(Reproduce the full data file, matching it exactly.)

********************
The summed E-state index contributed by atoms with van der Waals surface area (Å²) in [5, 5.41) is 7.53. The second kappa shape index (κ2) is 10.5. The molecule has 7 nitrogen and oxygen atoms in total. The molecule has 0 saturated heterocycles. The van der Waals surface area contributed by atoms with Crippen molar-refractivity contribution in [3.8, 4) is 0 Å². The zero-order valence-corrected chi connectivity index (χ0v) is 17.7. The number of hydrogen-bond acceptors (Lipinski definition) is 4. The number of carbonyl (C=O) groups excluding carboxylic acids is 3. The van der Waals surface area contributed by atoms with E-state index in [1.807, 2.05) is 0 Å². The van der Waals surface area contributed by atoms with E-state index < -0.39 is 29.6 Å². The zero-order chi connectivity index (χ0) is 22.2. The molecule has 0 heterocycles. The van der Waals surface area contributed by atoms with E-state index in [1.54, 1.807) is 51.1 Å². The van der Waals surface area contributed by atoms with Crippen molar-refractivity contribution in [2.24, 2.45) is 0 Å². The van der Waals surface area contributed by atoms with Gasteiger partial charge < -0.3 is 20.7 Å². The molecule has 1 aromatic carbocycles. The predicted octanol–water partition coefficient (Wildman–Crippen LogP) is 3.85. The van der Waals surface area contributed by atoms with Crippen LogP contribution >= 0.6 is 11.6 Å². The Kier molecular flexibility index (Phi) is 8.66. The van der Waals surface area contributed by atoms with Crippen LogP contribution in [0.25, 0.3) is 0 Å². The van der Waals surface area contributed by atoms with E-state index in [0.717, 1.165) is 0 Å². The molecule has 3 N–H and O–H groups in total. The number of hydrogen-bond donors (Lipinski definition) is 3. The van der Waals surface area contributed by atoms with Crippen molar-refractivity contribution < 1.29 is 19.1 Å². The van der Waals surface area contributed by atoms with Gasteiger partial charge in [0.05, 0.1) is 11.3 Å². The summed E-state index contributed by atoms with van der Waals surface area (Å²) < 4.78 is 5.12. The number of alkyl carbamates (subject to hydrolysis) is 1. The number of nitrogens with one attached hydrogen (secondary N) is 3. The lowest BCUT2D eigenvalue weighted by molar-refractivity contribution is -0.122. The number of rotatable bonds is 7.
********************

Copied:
The summed E-state index contributed by atoms with van der Waals surface area (Å²) in [5, 5.41) is 7.53. The second kappa shape index (κ2) is 10.5. The molecule has 7 nitrogen and oxygen atoms in total. The molecule has 0 saturated heterocycles. The van der Waals surface area contributed by atoms with Crippen molar-refractivity contribution in [3.8, 4) is 0 Å². The zero-order valence-corrected chi connectivity index (χ0v) is 17.7. The number of hydrogen-bond acceptors (Lipinski definition) is 4. The number of carbonyl (C=O) groups excluding carboxylic acids is 3. The van der Waals surface area contributed by atoms with E-state index in [1.807, 2.05) is 0 Å². The van der Waals surface area contributed by atoms with E-state index < -0.39 is 29.6 Å². The zero-order chi connectivity index (χ0) is 22.2. The molecule has 0 heterocycles. The van der Waals surface area contributed by atoms with E-state index in [1.54, 1.807) is 51.1 Å². The van der Waals surface area contributed by atoms with Crippen molar-refractivity contribution in [2.24, 2.45) is 0 Å². The van der Waals surface area contributed by atoms with Gasteiger partial charge < -0.3 is 20.7 Å². The molecule has 1 aromatic carbocycles. The predicted octanol–water partition coefficient (Wildman–Crippen LogP) is 3.85. The van der Waals surface area contributed by atoms with Crippen LogP contribution >= 0.6 is 11.6 Å². The Kier molecular flexibility index (Phi) is 8.66. The van der Waals surface area contributed by atoms with Crippen LogP contribution in [0.25, 0.3) is 0 Å². The van der Waals surface area contributed by atoms with E-state index in [0.717, 1.165) is 0 Å². The molecule has 3 N–H and O–H groups in total. The number of hydrogen-bond donors (Lipinski definition) is 3. The van der Waals surface area contributed by atoms with Crippen molar-refractivity contribution < 1.29 is 19.1 Å². The van der Waals surface area contributed by atoms with Gasteiger partial charge in [0.05, 0.1) is 11.3 Å². The summed E-state index contributed by atoms with van der Waals surface area (Å²) < 4.78 is 5.12. The number of alkyl carbamates (subject to hydrolysis) is 1. The number of nitrogens with one attached hydrogen (secondary N) is 3. The lowest BCUT2D eigenvalue weighted by molar-refractivity contribution is -0.122. The number of rotatable bonds is 7.